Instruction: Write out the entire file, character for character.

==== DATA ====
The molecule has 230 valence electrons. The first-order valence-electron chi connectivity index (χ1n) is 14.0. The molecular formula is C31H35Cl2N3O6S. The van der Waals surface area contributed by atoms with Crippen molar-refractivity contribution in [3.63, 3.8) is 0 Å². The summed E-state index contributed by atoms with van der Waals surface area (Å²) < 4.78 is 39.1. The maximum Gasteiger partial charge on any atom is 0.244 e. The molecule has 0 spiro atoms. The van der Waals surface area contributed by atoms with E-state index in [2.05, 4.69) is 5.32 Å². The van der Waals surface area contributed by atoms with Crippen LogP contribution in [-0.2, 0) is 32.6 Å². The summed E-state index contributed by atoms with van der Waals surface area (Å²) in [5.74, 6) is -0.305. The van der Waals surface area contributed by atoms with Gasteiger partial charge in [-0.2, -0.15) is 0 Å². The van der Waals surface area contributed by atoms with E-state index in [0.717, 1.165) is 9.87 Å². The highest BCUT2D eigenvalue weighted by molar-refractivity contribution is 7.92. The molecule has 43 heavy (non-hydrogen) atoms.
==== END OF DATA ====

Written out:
The molecule has 230 valence electrons. The first-order valence-electron chi connectivity index (χ1n) is 14.0. The molecular formula is C31H35Cl2N3O6S. The van der Waals surface area contributed by atoms with Crippen molar-refractivity contribution in [3.63, 3.8) is 0 Å². The summed E-state index contributed by atoms with van der Waals surface area (Å²) < 4.78 is 39.1. The maximum Gasteiger partial charge on any atom is 0.244 e. The molecule has 0 spiro atoms. The van der Waals surface area contributed by atoms with E-state index in [2.05, 4.69) is 5.32 Å². The van der Waals surface area contributed by atoms with Crippen LogP contribution in [-0.2, 0) is 32.6 Å². The summed E-state index contributed by atoms with van der Waals surface area (Å²) in [5.74, 6) is -0.305. The van der Waals surface area contributed by atoms with Gasteiger partial charge in [-0.2, -0.15) is 0 Å². The van der Waals surface area contributed by atoms with E-state index in [0.717, 1.165) is 9.87 Å². The highest BCUT2D eigenvalue weighted by molar-refractivity contribution is 7.92. The molecule has 43 heavy (non-hydrogen) atoms.